Selected works by Bill Sutton considered from a Kāi Tahu perspective.
This exhibition considers a well-loved series of works and examines how a place can become an artist’s central subject. The commitment Sutton showed Te Tihi o Kahukura, also known as Castle Rock, a prominent outcrop of rock on the hills above the Christchurch suburb of Ferrymead, might be compared to Cézanne’s long-term observation of Mont Sainte-Victoire. We see these places through the eyes of artists who have sat observing a mountain and returned to it again and again in memory.
Te Tihi o Kahukura translates as the citadel of Kahukura. Kahukura is the atua (god) whose role in the Kāi Tahu creation story is the adorner of the land, cloaking it in forests filled with birds and other wildlife. Sutton’s vision represents one way of knowing the land; the oral histories handed down by whakapapa (ancestral lineage) constitute another way of knowing
- Curator: Nathan Pohio
- Exhibition number: 1036
W.A. Sutton: Watercolours of Italy
An exhibition featuring a selection of works from Bill Sutton's 1973–4 Italian sojourn, highlighting his exquisite skill as a draughtsman and watercolourist.
Picturing the Peninsula
A selection of works by some of New Zealand’s most significant historical and contemporary artists responding to the unique landscapes of Banks Peninsula Te Pataka o Rakaihautu.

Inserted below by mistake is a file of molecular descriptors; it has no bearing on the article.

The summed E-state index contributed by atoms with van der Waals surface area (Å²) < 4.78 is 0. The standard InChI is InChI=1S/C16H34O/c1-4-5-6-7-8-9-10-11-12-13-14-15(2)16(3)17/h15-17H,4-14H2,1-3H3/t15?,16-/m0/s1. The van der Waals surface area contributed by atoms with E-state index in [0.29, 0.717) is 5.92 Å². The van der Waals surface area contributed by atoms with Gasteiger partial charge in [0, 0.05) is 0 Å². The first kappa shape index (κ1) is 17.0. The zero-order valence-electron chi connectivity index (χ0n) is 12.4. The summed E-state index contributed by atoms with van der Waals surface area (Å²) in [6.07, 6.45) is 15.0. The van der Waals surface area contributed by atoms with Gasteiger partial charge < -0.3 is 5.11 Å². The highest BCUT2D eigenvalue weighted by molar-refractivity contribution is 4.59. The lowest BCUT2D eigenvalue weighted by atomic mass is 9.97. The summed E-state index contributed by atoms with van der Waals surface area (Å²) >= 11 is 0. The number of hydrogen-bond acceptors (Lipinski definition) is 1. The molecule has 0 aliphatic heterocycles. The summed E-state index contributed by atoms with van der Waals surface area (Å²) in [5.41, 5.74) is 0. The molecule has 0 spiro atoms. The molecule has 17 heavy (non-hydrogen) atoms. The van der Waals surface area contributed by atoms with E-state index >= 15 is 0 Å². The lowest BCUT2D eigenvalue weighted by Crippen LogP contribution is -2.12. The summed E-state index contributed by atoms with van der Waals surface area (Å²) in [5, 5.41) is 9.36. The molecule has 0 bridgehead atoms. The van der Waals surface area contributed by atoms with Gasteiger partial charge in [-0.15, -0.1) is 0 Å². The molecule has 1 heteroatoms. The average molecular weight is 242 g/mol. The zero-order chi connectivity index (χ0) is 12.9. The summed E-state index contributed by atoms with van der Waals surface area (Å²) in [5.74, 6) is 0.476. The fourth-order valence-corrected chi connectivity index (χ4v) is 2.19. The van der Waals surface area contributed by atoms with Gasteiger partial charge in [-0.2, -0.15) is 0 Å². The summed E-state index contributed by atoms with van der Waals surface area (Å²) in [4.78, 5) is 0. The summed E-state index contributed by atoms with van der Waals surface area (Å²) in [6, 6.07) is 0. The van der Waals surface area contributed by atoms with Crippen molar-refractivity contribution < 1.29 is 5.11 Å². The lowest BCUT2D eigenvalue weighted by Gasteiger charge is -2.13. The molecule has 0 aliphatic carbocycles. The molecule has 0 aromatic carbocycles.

This painting by Bill Sutton expands our view of a familiar site on Christchurch’s Port Hills, encouraging the viewer to consider what mysteries may have been present before the arrival of Māori tangata whenua, the people of the land. Te Tihi o Kahukura, or the Citadel of Kahukura, is the first name of Castle Rock, the foregrounded point at the left of the painting. The extended Māori name translates as ‘the Citadel of the Rainbow God (and a) sky full of boiling clouds roaring around all over the place’. According to Kāi Tahu tradition, Kahukura is the atua, or god, who clothed the land; Kahukura later transformed to become the atua of rainbows. Here, Sutton’s interest in landscape, light and colour is applied to a location of significance for Māori. There is an intimacy in the site for Sutton, as he was able to see it “from my upstairs back-landing window”. Sutton’s house remains in what is now known as ‘the red zone’, an earthquake-battered place of an undetermined future.
(Te Tihi o Kahukura: The Citadel of Kahukura, 18 Februay 2017 - 18 May 2018)
William Sutton often travelled from his home in Christchurch to the Port Hills, where he made watercolours of amazing crispness and observational skill. In the ambitious series ‘Te Tihi o Kahukura and sky’, Sutton worked his watercolour sketches up into oil paintings of heroic scale and dramatic mood. Even by the standards of the series, this painting is unusual for its uncanny lighting and direct acknowledgement of Kahukura, the Māori spirit guardian who gives the rocky outcrop at the right its name. Rain clouds brew above the hills, as if preparing to reveal Kahukura in his physical form – a rainbow. (Brought to Light, November 2009)
The Devil’s Blind Spot: Recent Strategies in New Zealand Photography
Recent photography by an emerging generation of New Zealand artists.